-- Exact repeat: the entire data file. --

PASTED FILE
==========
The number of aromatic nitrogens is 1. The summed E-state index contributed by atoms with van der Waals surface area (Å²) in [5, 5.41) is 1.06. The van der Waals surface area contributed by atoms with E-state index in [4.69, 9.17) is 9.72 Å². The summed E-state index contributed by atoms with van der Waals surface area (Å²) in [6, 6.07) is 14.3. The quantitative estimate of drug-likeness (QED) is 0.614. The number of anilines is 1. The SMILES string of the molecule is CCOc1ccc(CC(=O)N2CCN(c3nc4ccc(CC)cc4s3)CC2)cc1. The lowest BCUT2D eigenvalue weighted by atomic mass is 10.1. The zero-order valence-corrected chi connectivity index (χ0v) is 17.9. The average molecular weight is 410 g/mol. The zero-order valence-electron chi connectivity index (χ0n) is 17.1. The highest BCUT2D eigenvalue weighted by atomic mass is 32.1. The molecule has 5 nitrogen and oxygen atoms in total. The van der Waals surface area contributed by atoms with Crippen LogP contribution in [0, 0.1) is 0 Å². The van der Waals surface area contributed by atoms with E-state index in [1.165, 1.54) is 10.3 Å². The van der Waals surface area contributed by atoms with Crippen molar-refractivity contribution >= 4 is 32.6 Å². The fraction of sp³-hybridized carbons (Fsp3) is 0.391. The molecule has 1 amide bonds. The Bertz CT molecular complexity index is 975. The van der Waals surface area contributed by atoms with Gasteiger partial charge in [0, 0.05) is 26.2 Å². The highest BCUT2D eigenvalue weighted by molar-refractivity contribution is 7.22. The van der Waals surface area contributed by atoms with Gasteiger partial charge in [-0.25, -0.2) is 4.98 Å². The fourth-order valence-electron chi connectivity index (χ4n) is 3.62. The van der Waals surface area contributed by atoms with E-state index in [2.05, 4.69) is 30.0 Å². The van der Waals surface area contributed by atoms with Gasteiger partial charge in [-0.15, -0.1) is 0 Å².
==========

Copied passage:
The number of aromatic nitrogens is 1. The summed E-state index contributed by atoms with van der Waals surface area (Å²) in [5, 5.41) is 1.06. The van der Waals surface area contributed by atoms with E-state index in [4.69, 9.17) is 9.72 Å². The summed E-state index contributed by atoms with van der Waals surface area (Å²) in [6, 6.07) is 14.3. The quantitative estimate of drug-likeness (QED) is 0.614. The number of anilines is 1. The SMILES string of the molecule is CCOc1ccc(CC(=O)N2CCN(c3nc4ccc(CC)cc4s3)CC2)cc1. The lowest BCUT2D eigenvalue weighted by atomic mass is 10.1. The zero-order valence-corrected chi connectivity index (χ0v) is 17.9. The average molecular weight is 410 g/mol. The zero-order valence-electron chi connectivity index (χ0n) is 17.1. The highest BCUT2D eigenvalue weighted by atomic mass is 32.1. The molecule has 5 nitrogen and oxygen atoms in total. The van der Waals surface area contributed by atoms with Crippen LogP contribution in [0, 0.1) is 0 Å². The van der Waals surface area contributed by atoms with E-state index in [1.165, 1.54) is 10.3 Å². The van der Waals surface area contributed by atoms with Crippen molar-refractivity contribution >= 4 is 32.6 Å². The fraction of sp³-hybridized carbons (Fsp3) is 0.391. The molecule has 1 amide bonds. The Bertz CT molecular complexity index is 975. The van der Waals surface area contributed by atoms with Gasteiger partial charge in [0, 0.05) is 26.2 Å². The highest BCUT2D eigenvalue weighted by molar-refractivity contribution is 7.22. The van der Waals surface area contributed by atoms with Gasteiger partial charge in [-0.25, -0.2) is 4.98 Å². The fourth-order valence-electron chi connectivity index (χ4n) is 3.62. The van der Waals surface area contributed by atoms with E-state index in [2.05, 4.69) is 30.0 Å². The van der Waals surface area contributed by atoms with Gasteiger partial charge in [-0.15, -0.1) is 0 Å².